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First con-crit request

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Okay, let's give this community a trial run. Here's a link to a story I've started working on.

The Shadows' Four Corners
(Posted in my other LJ, btw -- it's still me!)

Fandom -- Yu-Gi-Oh! Duel Monsters

Please critique all aspects, grammar, spelling, characterization, tone -- everything. I'm a bit concerned about the chunk of exposition at the start, since I normally handle exposition within the story, usually in dialogue. Is what I have too much like boring info-dumping? Or is it okay? Any suggestions?

Since the Yu-Gi-Oh canon didn't give us much information on how the Shadow Realm works, this story should be in fairly good agreement with canon.

I'd rather not walk away from a critique wounded and bleeding, but I think my tolerance for honest and helpful criticisms is pretty high. Let's give it a try!

Since this concrit request is something of a trial run for the community, please leave any critiques in the thread here.

In-depth con-crit is always treasured, but even a one line comment pointing out a mispelled word is valuable, too. ^_^

Thanks, in advance, for any critiques!
Current Mood:
hopeful hopeful
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On December 24th, 2006 03:55 pm (UTC), tex_chan commented:
I can't speak to characterization, as you know (since I know very little about the YGO-verse). But, I'm happy to give it a whirl for everything else.

First off, I liked this bit quite a lot. I like the mood, tone, and pace you set for the story with the first bit of prose. I feel it is a story that will, at first, unfold in a languid manner that will be quite enjoyable to the reader. I have a sense the pace will, likely, pick up quite a bit along the way, which will be fun to watch. (I could be totally wrong about that, tho -- just a guess on my part.)

I liked the exposition at the beginning. As I said, I feel like it sets a nice pace and tone for the story to come. Plus, it draws the reader into the story. At least, it did that for me, which is nice, since I don't normally read YGO fic. But, I did find it a bit jarring to jump from the expository paragraphs right into the "meat" of the story, where Mahaad is talking with Mahes. If this is to be a multi-chapter work, you might want to make the exposition into a separate prologue. I think it would work perfectly like that. Or, if it is to be a one-shot, you might want to think of a way to more easily transition the reader from it into the dialogue that comes at the beginning of the next section.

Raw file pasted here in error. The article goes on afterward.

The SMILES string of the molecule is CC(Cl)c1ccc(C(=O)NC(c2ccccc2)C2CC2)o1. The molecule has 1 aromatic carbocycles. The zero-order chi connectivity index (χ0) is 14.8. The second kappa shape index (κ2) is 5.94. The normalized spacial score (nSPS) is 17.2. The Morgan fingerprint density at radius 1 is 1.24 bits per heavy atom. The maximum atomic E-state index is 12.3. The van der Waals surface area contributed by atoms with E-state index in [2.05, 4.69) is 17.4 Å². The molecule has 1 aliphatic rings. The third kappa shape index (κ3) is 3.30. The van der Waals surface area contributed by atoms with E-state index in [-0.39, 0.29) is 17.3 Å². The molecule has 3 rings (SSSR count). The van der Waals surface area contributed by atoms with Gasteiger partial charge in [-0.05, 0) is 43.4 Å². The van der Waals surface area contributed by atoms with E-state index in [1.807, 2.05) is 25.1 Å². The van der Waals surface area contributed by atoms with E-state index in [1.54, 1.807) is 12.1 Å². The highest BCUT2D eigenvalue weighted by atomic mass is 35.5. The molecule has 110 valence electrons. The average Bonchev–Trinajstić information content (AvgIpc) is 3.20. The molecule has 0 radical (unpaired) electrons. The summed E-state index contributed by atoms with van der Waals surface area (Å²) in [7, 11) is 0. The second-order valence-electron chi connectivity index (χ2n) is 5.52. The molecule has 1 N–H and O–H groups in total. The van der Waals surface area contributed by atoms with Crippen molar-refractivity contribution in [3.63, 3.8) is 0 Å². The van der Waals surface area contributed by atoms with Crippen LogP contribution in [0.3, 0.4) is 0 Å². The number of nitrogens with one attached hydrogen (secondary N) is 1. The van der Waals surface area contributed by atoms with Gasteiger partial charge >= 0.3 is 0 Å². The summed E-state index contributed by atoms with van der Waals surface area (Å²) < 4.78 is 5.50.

I liked the dialogue between Mahaad and Mahes. It was a bit formal and stilted ... but I think that is exactly how it should be for a being talking to his god. I mean, if there was ever a time for formality, that's it! So, I think it fits in perfectly with the tone of the story, flows well, and does exactly what you wanted it to do.

I didn't notice any grammatical errors or misspelled words. But, I also read this at a time when I was a bit upset, in general. (You know what's going on with me at the moment, so no explanation needed there, I think.) So, I might not have had my "thinking cap" on properly for the more technical aspects of the piece.

Overall, I think it's a very nice, solid beginning. Great job!

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On December 27th, 2006 08:08 pm (UTC), kittyuehana replied:
Thank you so much for the critique! ^_^

You're right, I'm trying for a certain pace to this story. It is going to hopefully whirl the main character, and the readers, up into a series of unbelievable events rather quickly. (This story is somewhat in the same vein as 'Alucard in Wonderland' just so you know ^_~).

Hmm, the expository bit should only be in the beginning of the story, I think the rest of it I can handle in my usual way through dialog. Would it make it less jarring to label that part 'Introduction' and then the next part as 'Chapter One'? I'm having a rough time coming up with any other segue that doesn't make me want to tear my hair out.

It's funny, Mahes (in my other story he's appeared in with Mahaad) is actually warm and almost, well, 'fluffy'. He likes Mahaad quite a lot. Mahaad is always the stiff and formal one (but that's what makes sense to me) and Mahes has sort of yelled at him once before for it. Still, Mahes is a god, so it's right for Mahaad to be formal. I think Mahes just wants Mahaad's formality to be a touch 'warmer' toward him than the other deities, because of what he did for him (in one of my other stories). That's why he didn't want Mahaad to stay in full obeisance to him in that scene. Anyway, formal is what I'm trying to achieve in that. I have to imply that the conversation is longer (and out of the readers' 'earshot' so to speak) for later exposition. Mahaad, as usual, is going to be my deus ex machina in this story.
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